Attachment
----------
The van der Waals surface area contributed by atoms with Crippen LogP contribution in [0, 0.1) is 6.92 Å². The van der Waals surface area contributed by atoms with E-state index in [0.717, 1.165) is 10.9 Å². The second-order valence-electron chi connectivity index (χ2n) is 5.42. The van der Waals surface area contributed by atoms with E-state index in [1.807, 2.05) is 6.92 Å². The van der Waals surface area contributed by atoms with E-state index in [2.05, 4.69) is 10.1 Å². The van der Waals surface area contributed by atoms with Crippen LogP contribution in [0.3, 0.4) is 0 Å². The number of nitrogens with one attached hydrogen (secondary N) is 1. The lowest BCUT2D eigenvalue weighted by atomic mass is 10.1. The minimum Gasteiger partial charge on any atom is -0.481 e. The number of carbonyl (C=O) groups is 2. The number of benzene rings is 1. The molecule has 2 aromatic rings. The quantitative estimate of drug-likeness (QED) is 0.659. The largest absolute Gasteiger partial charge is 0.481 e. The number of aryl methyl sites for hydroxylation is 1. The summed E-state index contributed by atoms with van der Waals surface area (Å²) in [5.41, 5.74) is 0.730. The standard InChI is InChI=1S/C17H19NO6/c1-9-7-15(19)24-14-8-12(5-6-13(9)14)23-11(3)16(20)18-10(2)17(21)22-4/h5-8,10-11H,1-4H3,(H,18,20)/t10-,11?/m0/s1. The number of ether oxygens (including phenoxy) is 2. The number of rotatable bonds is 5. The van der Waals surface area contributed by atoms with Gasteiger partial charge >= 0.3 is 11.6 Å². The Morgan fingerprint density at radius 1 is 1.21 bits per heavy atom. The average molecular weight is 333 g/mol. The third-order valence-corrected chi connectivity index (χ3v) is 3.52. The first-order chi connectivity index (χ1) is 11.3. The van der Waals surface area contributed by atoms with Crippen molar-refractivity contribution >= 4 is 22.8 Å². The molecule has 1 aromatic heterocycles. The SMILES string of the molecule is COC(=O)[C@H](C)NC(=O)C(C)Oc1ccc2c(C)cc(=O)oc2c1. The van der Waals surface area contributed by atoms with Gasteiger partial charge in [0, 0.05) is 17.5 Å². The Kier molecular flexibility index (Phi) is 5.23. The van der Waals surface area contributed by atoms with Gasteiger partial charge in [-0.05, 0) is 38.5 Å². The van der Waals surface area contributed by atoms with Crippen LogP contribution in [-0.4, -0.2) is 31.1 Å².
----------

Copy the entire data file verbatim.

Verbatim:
The van der Waals surface area contributed by atoms with Crippen LogP contribution in [0, 0.1) is 6.92 Å². The van der Waals surface area contributed by atoms with E-state index in [0.717, 1.165) is 10.9 Å². The second-order valence-electron chi connectivity index (χ2n) is 5.42. The van der Waals surface area contributed by atoms with E-state index in [1.807, 2.05) is 6.92 Å². The van der Waals surface area contributed by atoms with E-state index in [2.05, 4.69) is 10.1 Å². The van der Waals surface area contributed by atoms with Crippen LogP contribution in [0.3, 0.4) is 0 Å². The number of nitrogens with one attached hydrogen (secondary N) is 1. The lowest BCUT2D eigenvalue weighted by atomic mass is 10.1. The minimum Gasteiger partial charge on any atom is -0.481 e. The number of carbonyl (C=O) groups is 2. The number of benzene rings is 1. The molecule has 2 aromatic rings. The quantitative estimate of drug-likeness (QED) is 0.659. The largest absolute Gasteiger partial charge is 0.481 e. The number of aryl methyl sites for hydroxylation is 1. The summed E-state index contributed by atoms with van der Waals surface area (Å²) in [5.41, 5.74) is 0.730. The standard InChI is InChI=1S/C17H19NO6/c1-9-7-15(19)24-14-8-12(5-6-13(9)14)23-11(3)16(20)18-10(2)17(21)22-4/h5-8,10-11H,1-4H3,(H,18,20)/t10-,11?/m0/s1. The number of ether oxygens (including phenoxy) is 2. The number of rotatable bonds is 5. The van der Waals surface area contributed by atoms with Gasteiger partial charge >= 0.3 is 11.6 Å². The Morgan fingerprint density at radius 1 is 1.21 bits per heavy atom. The average molecular weight is 333 g/mol. The third-order valence-corrected chi connectivity index (χ3v) is 3.52. The first-order chi connectivity index (χ1) is 11.3. The van der Waals surface area contributed by atoms with Crippen molar-refractivity contribution >= 4 is 22.8 Å². The molecule has 1 aromatic heterocycles. The SMILES string of the molecule is COC(=O)[C@H](C)NC(=O)C(C)Oc1ccc2c(C)cc(=O)oc2c1. The van der Waals surface area contributed by atoms with Gasteiger partial charge in [0, 0.05) is 17.5 Å². The Kier molecular flexibility index (Phi) is 5.23. The van der Waals surface area contributed by atoms with Gasteiger partial charge in [-0.05, 0) is 38.5 Å². The van der Waals surface area contributed by atoms with Crippen LogP contribution in [-0.4, -0.2) is 31.1 Å².